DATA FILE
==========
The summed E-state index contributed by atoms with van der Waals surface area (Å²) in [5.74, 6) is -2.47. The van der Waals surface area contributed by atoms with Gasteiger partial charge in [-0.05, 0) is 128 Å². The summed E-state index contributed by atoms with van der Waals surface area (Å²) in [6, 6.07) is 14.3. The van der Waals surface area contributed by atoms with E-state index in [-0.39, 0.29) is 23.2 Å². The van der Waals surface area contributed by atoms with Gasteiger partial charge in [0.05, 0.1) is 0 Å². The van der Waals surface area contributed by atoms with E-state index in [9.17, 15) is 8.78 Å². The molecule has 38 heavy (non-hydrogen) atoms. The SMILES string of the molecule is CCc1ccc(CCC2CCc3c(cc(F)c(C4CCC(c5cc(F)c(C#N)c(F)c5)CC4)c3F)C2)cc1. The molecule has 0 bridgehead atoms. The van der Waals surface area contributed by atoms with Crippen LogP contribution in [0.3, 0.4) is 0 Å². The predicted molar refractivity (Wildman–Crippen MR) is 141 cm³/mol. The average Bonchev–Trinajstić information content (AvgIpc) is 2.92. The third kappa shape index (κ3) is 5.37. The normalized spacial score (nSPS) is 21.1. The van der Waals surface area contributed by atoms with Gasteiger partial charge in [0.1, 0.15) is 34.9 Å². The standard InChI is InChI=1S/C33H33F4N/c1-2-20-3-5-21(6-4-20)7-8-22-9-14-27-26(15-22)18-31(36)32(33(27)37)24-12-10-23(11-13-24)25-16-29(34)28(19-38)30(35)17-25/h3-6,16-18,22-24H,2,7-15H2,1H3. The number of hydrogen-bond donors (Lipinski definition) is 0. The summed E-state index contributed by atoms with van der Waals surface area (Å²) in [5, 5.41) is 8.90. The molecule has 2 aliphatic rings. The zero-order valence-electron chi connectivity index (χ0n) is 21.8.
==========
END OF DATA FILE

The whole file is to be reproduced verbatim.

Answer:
The summed E-state index contributed by atoms with van der Waals surface area (Å²) in [5.74, 6) is -2.47. The van der Waals surface area contributed by atoms with Gasteiger partial charge in [-0.05, 0) is 128 Å². The summed E-state index contributed by atoms with van der Waals surface area (Å²) in [6, 6.07) is 14.3. The van der Waals surface area contributed by atoms with E-state index in [-0.39, 0.29) is 23.2 Å². The van der Waals surface area contributed by atoms with Gasteiger partial charge in [0.05, 0.1) is 0 Å². The van der Waals surface area contributed by atoms with E-state index in [9.17, 15) is 8.78 Å². The molecule has 38 heavy (non-hydrogen) atoms. The SMILES string of the molecule is CCc1ccc(CCC2CCc3c(cc(F)c(C4CCC(c5cc(F)c(C#N)c(F)c5)CC4)c3F)C2)cc1. The molecule has 0 bridgehead atoms. The van der Waals surface area contributed by atoms with Crippen LogP contribution in [0.3, 0.4) is 0 Å². The predicted molar refractivity (Wildman–Crippen MR) is 141 cm³/mol. The average Bonchev–Trinajstić information content (AvgIpc) is 2.92. The third kappa shape index (κ3) is 5.37. The normalized spacial score (nSPS) is 21.1. The van der Waals surface area contributed by atoms with Gasteiger partial charge in [0.1, 0.15) is 34.9 Å². The standard InChI is InChI=1S/C33H33F4N/c1-2-20-3-5-21(6-4-20)7-8-22-9-14-27-26(15-22)18-31(36)32(33(27)37)24-12-10-23(11-13-24)25-16-29(34)28(19-38)30(35)17-25/h3-6,16-18,22-24H,2,7-15H2,1H3. The number of hydrogen-bond donors (Lipinski definition) is 0. The summed E-state index contributed by atoms with van der Waals surface area (Å²) in [5, 5.41) is 8.90. The molecule has 2 aliphatic rings. The zero-order valence-electron chi connectivity index (χ0n) is 21.8.